Object-Based Media
How sensing, understanding, and new interface technologies can change everyday life, the ways in which we communicate with one another, storytelling, and entertainment.
We explore the future of electronic visual communication and expression, and how the distribution of computational intelligence throughout video and audio communication systems can make a richer connection between the people at the ends of the systems, whether a broadcast system or a peer-to-peer environment. We also develop hardware and software technologies to support the requirements of such a scenario, with particular focus on new input and output technologies, advanced interfaces for consumer electronics, and self-organization among smart devices.

Research Projects

  • 3D Telepresence Chair

    V. Michael Bove Jr.

    An autostereoscopic (no glasses) 3D display engine is combined with a "Pepper's Ghost" setup to create an office chair that appears to contain a remote meeting participant. The system geometry is also suitable for other applications such as tabletop displays or automotive heads-up displays.

  • Awakened Apparel

    V. Michael Bove, Kent Larson, Jennifer Broutin Farah, Philippa Mothersill and Laura Perovich

    This project investigates soft mechanisms, origami, and fashion. We created a modified Miura fold skirt that changes shape through pneumatic actuation. In the future, our skirt could dynamically adapt to the climatic, functional, and emotional needs of the user–for example, it might become shorter in warm weather, or longer if the user felt threatened.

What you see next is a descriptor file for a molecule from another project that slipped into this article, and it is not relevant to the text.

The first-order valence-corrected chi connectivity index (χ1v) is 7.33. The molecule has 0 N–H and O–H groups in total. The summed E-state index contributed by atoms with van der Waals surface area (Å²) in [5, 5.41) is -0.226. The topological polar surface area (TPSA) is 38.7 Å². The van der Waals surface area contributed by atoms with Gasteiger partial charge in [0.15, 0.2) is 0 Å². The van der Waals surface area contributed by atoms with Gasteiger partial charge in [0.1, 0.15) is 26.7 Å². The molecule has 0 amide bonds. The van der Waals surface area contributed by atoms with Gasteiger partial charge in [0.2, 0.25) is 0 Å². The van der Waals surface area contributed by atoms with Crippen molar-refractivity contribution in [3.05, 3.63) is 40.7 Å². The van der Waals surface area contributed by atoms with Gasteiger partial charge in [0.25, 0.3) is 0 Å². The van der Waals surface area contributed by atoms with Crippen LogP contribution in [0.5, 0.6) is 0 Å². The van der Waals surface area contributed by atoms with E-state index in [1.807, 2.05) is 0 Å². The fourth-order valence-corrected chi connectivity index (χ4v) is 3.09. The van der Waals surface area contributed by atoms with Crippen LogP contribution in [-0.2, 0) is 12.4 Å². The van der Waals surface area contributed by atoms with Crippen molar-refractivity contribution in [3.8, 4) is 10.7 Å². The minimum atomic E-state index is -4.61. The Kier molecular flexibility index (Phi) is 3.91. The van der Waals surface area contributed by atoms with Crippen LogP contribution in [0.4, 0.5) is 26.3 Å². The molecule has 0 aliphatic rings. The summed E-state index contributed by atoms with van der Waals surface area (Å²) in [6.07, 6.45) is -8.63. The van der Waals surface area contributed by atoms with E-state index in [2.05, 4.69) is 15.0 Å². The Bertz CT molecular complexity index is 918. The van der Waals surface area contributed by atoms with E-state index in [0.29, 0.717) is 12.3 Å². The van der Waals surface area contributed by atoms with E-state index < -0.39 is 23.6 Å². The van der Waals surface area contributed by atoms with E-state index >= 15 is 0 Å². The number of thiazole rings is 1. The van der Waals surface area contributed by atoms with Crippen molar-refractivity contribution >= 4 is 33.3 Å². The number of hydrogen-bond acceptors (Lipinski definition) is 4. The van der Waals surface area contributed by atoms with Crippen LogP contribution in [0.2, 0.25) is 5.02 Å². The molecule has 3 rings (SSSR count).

• BigBarChart

    V. Michael Bove and Laura Perovich

    BigBarChart is an immersive 3D bar chart that provides a new physical way for people to interact with data. It takes data beyond visualizations to map out a new area—data experiences—which are multisensory, embodied, and aesthetic interactions. BigBarChart is made up of a number of bars that extend up to 10 feet to create an immersive experience. Bars change height and color in response to interactions that are direct (a person entering the room), tangible (pushing down on a bar to get meta information), or digital (controlling bars and performing statistical analyses through a tablet). BigBarChart helps both scientists and the general public understand information from a new perspective. Early prototypes are available.

  • Bottles&Boxes: Packaging with Sensors

    Ermal Dreshaj and Daniel Novy

    We have added inexpensive, low-power, wireless sensors to product packages to detect user interactions with products. Thus, a bottle can register when and how often its contents are dispensed (and generate side effects like causing a music player to play music when the bottle is picked up, or generating an automatic refill order when near-emptiness is detected). A box can understand usage patterns of its contents. Consumers can vote for their favorites among several alternatives simply by handling them more often.

  • Calliope

    V. Michael Bove Jr., Edwina Portocarrero and Ye Wang

    Calliope is the follow-up to the NeverEnding Drawing Machine. A portable, paper-based platform for interactive story making, it allows physical editing of shared digital media at a distance. The system is composed of a network of creation stations that seamlessly blend analog and digital media. Calliope documents and displays the creative process with no need to interact directly with a computer. By using human-readable tags and allowing any object to be used as material for creation, it offers opportunities for cross-cultural and cross-generational collaboration among peers with expertise in different media.